Pinter worries about money a lot but buys expensive Italian suits. Antonia earns a living by writing historical biography about famous Kings and Queens. She negotiates the possession of an up market address in London with her former, Scottish estate owning husband, Hugh Fraser, when they divorce. (There was never any "togetherness" there, as she puts it.) Her religion and her parents make leaving Hugh for Harold a testing time. But this is the 70s. It is telling however, that even after 25 years of marriage, Antonia does not know how much money Pinter has. Almost a throwback to Edwardian times. Did he know how much money she had?

A revealing portrait of Pinter the writer and Pinter the man builds,layer on layer, through the episodic diary form. There is the poetry- and the verse. (Least said, apart from one poem on Death which is very good). There is the expansion of his political causes and activity which, rooted in protest against Chile and Nicaragua, expands to the Eastern Bloc and in particular to Czechoslovakia, and later to Kosovo and the Iraq War. Antonia follows, without guile and moves from a liberal conservative position to becoming an independent minded activist for artistic causes. She votes Labour in 1992 and 1997. Her new found politics don't come naturally. (She seems to have little understanding of deprivation and social injustice and is not a political animal like her husband.)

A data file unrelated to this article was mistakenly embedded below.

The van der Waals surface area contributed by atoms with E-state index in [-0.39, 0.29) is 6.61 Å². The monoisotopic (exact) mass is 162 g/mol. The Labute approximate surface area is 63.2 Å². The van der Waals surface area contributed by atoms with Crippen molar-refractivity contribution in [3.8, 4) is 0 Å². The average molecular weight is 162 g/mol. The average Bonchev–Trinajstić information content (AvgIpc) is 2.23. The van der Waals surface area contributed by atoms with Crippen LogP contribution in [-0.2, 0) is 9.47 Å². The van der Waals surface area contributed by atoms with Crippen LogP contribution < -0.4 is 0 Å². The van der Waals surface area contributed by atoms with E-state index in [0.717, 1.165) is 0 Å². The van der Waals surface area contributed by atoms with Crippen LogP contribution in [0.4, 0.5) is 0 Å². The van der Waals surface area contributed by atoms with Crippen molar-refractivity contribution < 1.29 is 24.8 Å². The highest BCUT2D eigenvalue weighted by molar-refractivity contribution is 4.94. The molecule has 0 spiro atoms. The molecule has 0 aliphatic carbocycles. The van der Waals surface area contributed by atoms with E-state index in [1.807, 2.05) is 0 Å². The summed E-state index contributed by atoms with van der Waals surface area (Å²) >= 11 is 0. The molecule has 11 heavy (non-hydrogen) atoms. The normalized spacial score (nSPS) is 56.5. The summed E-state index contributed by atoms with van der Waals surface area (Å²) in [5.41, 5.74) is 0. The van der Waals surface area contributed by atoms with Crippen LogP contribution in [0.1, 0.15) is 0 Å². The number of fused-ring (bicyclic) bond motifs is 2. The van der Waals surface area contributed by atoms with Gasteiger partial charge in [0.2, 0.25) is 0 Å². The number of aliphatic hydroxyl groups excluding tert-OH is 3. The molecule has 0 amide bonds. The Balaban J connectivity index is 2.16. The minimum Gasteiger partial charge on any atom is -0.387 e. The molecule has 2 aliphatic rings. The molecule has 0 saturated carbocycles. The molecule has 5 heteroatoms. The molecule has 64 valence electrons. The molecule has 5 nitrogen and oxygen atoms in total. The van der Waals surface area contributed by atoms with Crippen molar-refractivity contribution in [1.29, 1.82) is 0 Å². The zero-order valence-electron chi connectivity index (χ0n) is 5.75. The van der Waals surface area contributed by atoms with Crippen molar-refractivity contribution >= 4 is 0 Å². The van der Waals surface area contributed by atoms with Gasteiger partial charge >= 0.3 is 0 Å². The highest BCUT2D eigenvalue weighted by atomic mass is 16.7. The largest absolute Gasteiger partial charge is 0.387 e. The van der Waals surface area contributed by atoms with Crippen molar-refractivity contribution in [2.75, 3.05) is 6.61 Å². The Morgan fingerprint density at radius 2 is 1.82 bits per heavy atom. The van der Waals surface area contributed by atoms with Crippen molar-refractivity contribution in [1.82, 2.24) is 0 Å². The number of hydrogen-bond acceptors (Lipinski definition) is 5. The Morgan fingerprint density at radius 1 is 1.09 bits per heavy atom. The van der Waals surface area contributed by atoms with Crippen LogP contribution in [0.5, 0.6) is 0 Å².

Pinter spends time on poetry verse and screenplays in his more mature years. He also finds joy in performance (readings, acting) and people find joy in his performances. He has a marvellous voice. But his greatest joy is in Antonia, and their enviable warm family life, the six well-married children (all from her marriage to Hugh Fraser) the 18 grandchildren. (Pinter was an only child and he is, early on, it seems unwillingly, estranged from his own son by Vivien Merchant),